Pictures and articles about the contrasts between the haves and the have-nots of India do not prepare you for the irl experience—the poverty in Old Delhi versus modern architectural structures in high-tech Bangalor. However, the most significant contrast is in opportunity. Research on the U.S. economy has shown that few people are able to improve on the economic class into which they were born. In India, the challenges of moving upwards look insurmountable. This is especially true regarding the status of girls where attitudes about girl child infanticide, not just access to education, are being combated. In this context the Rabea Girls Public School is nothing but extraordinary. Established in 1974 by Hakeem Abdul Hameed (the school is named after his mother) it is now run by Principal Dr. Naheed Usmani. It is a unique school for Muslim girls, where their education includes working with electrical circuits and writing business plans. What’s notable about the school leader is that she didn’t talk about changing the world. Dr. Usmani talked about helping individual students become good human beings, about giving girls the “right values and confidence” so they would not falter, in whatever path they followed. Recognizing that many of her students get married by the 12th grade, Dr. Usmani talked about increasing the number of her students going on to university (20 last year compared to just 2 students in 2011, when she started as the school’s principal). Though many education leaders look to take on new challenges after a few years of a successful program, Dr. Usmani did not talk about what she planned to do next. “There is no exit strategy,” was a statement made by another school leader, Geetha Narayanan, founder of the Srishti Institute. Both women, like so many of the eduction leaders we met on this trip, have a commitment to providing opportunity that focuses on the individual student. Though I was surprised to see John F. Kennedy quoted in the Rabea School Magazine, I was not surprised by the sentiment—“…those who look only to the past and present are certain to miss the future.”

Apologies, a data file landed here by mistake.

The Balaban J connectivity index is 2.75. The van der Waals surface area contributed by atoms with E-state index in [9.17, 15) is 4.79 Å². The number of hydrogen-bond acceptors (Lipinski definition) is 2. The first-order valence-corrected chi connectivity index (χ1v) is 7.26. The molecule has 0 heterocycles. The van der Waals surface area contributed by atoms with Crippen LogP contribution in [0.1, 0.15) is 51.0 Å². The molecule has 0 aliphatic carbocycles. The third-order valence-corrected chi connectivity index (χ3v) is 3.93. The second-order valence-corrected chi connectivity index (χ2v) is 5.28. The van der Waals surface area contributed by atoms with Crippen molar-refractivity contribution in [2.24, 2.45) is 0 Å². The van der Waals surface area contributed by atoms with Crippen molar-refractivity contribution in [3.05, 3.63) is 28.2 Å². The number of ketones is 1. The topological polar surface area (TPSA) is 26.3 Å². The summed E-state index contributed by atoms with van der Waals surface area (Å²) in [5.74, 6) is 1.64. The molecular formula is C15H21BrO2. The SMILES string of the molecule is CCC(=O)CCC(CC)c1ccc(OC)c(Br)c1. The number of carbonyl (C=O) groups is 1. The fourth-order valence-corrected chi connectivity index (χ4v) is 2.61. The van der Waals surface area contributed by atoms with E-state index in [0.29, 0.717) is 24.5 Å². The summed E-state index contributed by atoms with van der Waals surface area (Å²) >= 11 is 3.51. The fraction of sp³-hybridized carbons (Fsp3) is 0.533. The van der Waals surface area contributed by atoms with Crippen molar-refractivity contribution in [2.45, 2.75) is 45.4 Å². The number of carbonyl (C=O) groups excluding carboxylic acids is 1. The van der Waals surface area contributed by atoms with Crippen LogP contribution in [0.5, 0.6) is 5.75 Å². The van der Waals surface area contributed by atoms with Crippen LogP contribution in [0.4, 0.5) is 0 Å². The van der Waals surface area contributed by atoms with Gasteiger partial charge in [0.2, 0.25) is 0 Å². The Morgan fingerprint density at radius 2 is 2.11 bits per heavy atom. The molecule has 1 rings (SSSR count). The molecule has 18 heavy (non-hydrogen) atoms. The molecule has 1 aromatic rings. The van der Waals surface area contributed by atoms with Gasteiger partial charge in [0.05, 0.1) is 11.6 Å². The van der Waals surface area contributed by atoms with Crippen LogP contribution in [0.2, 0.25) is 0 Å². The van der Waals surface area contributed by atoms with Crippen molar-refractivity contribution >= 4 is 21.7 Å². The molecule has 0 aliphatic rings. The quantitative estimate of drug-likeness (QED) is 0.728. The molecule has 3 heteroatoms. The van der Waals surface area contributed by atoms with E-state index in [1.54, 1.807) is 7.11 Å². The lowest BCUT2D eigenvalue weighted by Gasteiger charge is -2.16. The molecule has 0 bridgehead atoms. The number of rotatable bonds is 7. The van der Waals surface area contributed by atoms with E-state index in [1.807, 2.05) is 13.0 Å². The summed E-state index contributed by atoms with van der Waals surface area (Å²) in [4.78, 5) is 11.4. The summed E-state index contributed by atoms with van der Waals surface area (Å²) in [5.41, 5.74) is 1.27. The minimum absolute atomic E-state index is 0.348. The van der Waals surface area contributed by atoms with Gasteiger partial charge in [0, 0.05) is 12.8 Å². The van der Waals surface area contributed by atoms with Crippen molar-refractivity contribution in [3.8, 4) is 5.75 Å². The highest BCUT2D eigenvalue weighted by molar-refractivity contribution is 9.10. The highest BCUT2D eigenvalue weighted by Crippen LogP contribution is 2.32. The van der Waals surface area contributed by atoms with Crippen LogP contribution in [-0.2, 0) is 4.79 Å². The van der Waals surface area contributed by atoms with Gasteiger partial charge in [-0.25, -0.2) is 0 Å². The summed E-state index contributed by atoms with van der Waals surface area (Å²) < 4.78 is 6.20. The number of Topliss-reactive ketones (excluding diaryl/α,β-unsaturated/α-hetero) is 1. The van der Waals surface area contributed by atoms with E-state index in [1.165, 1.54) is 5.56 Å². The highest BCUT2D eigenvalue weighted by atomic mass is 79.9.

Our visit to Agastya was on the second leg of the delegation tour. It started with another early morning rise and a 4-hour bus ride that took us past Kuppam and other small villages. Along the way both sides of the road had mostly farm land and country side with mountains in the distance. This part of India is much more green and lush compared to the area surrounding Delhi and Agra.
Background on Agastya
Agastya International Foundation (Agastya) is an Indian education trust and non-profit organization based in Bangalore, India whose mission is to spark curiosity, nurture creativity and build confidence among economically disadvantaged children and teachers in rural India. Agastya was founded in 1999 by entrepreneurs including Mr. Ramji Raghavan. Agastya runs hands-on science education programs in rural and peri-urban regions across 14 Indian states, as of January 2015. It is one of the largest science education programs that caters to economically disadvantaged children and teachers in the world.
By making practical, hands-on science education accessible to rural government schools, Agastya aims to transform and stimulate the thinking of underprivileged children and teachers. Agastya has a Creativity Lab located on a 172-acre campus in Kuppam, Andhra Pradesh, and over 100 Mobile Labs and 45 Science Centers all over India. As of January 2015, Agastya has implemented programs for over 5 million children (50% girls) and 200,000 teachers, from vulnerable and economically disadvantaged communities.
Agastya Bangalore campus